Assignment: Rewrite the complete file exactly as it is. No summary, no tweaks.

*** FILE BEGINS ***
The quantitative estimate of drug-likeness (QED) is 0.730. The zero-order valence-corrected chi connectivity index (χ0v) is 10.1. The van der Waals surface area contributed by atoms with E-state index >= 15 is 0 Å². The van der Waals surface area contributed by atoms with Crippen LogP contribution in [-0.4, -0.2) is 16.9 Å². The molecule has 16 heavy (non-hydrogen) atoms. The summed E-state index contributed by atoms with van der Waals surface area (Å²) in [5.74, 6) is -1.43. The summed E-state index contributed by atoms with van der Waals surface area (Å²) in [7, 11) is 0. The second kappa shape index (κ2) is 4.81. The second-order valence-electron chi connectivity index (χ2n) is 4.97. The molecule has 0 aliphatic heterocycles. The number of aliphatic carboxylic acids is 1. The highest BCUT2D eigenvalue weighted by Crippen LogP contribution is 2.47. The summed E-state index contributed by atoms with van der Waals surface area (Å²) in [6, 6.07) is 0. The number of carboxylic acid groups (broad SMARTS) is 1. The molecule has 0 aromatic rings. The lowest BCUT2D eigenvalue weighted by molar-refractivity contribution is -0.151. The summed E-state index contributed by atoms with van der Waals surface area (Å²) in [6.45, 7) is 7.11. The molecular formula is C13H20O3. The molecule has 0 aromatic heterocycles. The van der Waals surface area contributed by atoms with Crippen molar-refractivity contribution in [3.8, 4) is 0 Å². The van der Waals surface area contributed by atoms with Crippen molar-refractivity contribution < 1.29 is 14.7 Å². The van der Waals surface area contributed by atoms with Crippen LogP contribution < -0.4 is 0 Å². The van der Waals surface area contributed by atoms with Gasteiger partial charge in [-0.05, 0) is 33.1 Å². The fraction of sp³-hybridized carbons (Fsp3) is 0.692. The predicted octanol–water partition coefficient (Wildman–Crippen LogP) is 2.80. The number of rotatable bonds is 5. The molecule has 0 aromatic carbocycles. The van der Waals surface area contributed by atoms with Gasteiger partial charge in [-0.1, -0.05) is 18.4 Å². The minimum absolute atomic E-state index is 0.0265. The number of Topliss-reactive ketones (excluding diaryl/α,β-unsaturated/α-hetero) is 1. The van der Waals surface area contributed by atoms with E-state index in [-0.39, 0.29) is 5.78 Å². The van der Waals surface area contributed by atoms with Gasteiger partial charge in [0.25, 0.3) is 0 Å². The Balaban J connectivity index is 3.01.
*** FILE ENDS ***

The quantitative estimate of drug-likeness (QED) is 0.730. The zero-order valence-corrected chi connectivity index (χ0v) is 10.1. The van der Waals surface area contributed by atoms with E-state index >= 15 is 0 Å². The van der Waals surface area contributed by atoms with Crippen LogP contribution in [-0.4, -0.2) is 16.9 Å². The molecule has 16 heavy (non-hydrogen) atoms. The summed E-state index contributed by atoms with van der Waals surface area (Å²) in [5.74, 6) is -1.43. The summed E-state index contributed by atoms with van der Waals surface area (Å²) in [7, 11) is 0. The second kappa shape index (κ2) is 4.81. The second-order valence-electron chi connectivity index (χ2n) is 4.97. The molecule has 0 aliphatic heterocycles. The number of aliphatic carboxylic acids is 1. The highest BCUT2D eigenvalue weighted by Crippen LogP contribution is 2.47. The summed E-state index contributed by atoms with van der Waals surface area (Å²) in [6, 6.07) is 0. The number of carboxylic acid groups (broad SMARTS) is 1. The molecule has 0 aromatic rings. The lowest BCUT2D eigenvalue weighted by molar-refractivity contribution is -0.151. The summed E-state index contributed by atoms with van der Waals surface area (Å²) in [6.45, 7) is 7.11. The molecular formula is C13H20O3. The molecule has 0 aromatic heterocycles. The van der Waals surface area contributed by atoms with Crippen molar-refractivity contribution in [3.8, 4) is 0 Å². The van der Waals surface area contributed by atoms with Crippen molar-refractivity contribution < 1.29 is 14.7 Å². The van der Waals surface area contributed by atoms with Crippen LogP contribution < -0.4 is 0 Å². The van der Waals surface area contributed by atoms with Gasteiger partial charge in [-0.05, 0) is 33.1 Å². The fraction of sp³-hybridized carbons (Fsp3) is 0.692. The predicted octanol–water partition coefficient (Wildman–Crippen LogP) is 2.80. The number of rotatable bonds is 5. The molecule has 0 aromatic carbocycles. The van der Waals surface area contributed by atoms with Gasteiger partial charge in [-0.1, -0.05) is 18.4 Å². The minimum absolute atomic E-state index is 0.0265. The number of Topliss-reactive ketones (excluding diaryl/α,β-unsaturated/α-hetero) is 1. The van der Waals surface area contributed by atoms with E-state index in [-0.39, 0.29) is 5.78 Å². The van der Waals surface area contributed by atoms with Gasteiger partial charge in [0.25, 0.3) is 0 Å². The Balaban J connectivity index is 3.01.